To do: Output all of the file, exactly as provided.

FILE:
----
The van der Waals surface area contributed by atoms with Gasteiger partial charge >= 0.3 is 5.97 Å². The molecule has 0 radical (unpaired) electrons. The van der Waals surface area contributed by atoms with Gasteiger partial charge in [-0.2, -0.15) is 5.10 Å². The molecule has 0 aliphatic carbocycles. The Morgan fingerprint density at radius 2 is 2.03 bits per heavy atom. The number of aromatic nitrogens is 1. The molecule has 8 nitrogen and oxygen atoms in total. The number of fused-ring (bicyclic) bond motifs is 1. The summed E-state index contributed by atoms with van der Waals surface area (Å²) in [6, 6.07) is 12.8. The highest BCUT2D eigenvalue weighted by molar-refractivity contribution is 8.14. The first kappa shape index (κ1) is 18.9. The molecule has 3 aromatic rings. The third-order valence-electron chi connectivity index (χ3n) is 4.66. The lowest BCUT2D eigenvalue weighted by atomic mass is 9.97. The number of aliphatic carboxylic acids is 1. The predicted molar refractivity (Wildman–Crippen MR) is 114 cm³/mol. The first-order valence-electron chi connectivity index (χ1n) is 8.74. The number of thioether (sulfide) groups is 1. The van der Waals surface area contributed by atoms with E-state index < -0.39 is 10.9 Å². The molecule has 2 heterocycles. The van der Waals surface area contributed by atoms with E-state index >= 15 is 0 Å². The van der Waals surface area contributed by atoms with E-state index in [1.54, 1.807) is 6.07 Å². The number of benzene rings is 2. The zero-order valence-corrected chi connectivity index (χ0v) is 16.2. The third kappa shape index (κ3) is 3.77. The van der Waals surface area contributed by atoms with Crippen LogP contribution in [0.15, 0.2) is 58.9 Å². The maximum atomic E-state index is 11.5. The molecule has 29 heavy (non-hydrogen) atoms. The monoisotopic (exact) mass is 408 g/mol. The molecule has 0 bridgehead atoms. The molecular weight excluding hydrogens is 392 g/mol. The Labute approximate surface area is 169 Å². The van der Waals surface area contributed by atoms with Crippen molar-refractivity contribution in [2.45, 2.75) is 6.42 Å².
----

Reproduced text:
The van der Waals surface area contributed by atoms with Gasteiger partial charge >= 0.3 is 5.97 Å². The molecule has 0 radical (unpaired) electrons. The van der Waals surface area contributed by atoms with Gasteiger partial charge in [-0.2, -0.15) is 5.10 Å². The molecule has 0 aliphatic carbocycles. The Morgan fingerprint density at radius 2 is 2.03 bits per heavy atom. The number of aromatic nitrogens is 1. The molecule has 8 nitrogen and oxygen atoms in total. The number of fused-ring (bicyclic) bond motifs is 1. The summed E-state index contributed by atoms with van der Waals surface area (Å²) in [6, 6.07) is 12.8. The highest BCUT2D eigenvalue weighted by molar-refractivity contribution is 8.14. The first kappa shape index (κ1) is 18.9. The molecule has 3 aromatic rings. The third-order valence-electron chi connectivity index (χ3n) is 4.66. The lowest BCUT2D eigenvalue weighted by atomic mass is 9.97. The number of aliphatic carboxylic acids is 1. The predicted molar refractivity (Wildman–Crippen MR) is 114 cm³/mol. The first-order valence-electron chi connectivity index (χ1n) is 8.74. The number of thioether (sulfide) groups is 1. The van der Waals surface area contributed by atoms with E-state index < -0.39 is 10.9 Å². The molecule has 2 heterocycles. The van der Waals surface area contributed by atoms with E-state index >= 15 is 0 Å². The van der Waals surface area contributed by atoms with E-state index in [1.54, 1.807) is 6.07 Å². The number of benzene rings is 2. The zero-order valence-corrected chi connectivity index (χ0v) is 16.2. The third kappa shape index (κ3) is 3.77. The van der Waals surface area contributed by atoms with Crippen LogP contribution in [0.15, 0.2) is 58.9 Å². The maximum atomic E-state index is 11.5. The molecule has 29 heavy (non-hydrogen) atoms. The monoisotopic (exact) mass is 408 g/mol. The molecule has 0 bridgehead atoms. The molecular weight excluding hydrogens is 392 g/mol. The Labute approximate surface area is 169 Å². The van der Waals surface area contributed by atoms with Crippen molar-refractivity contribution in [2.45, 2.75) is 6.42 Å².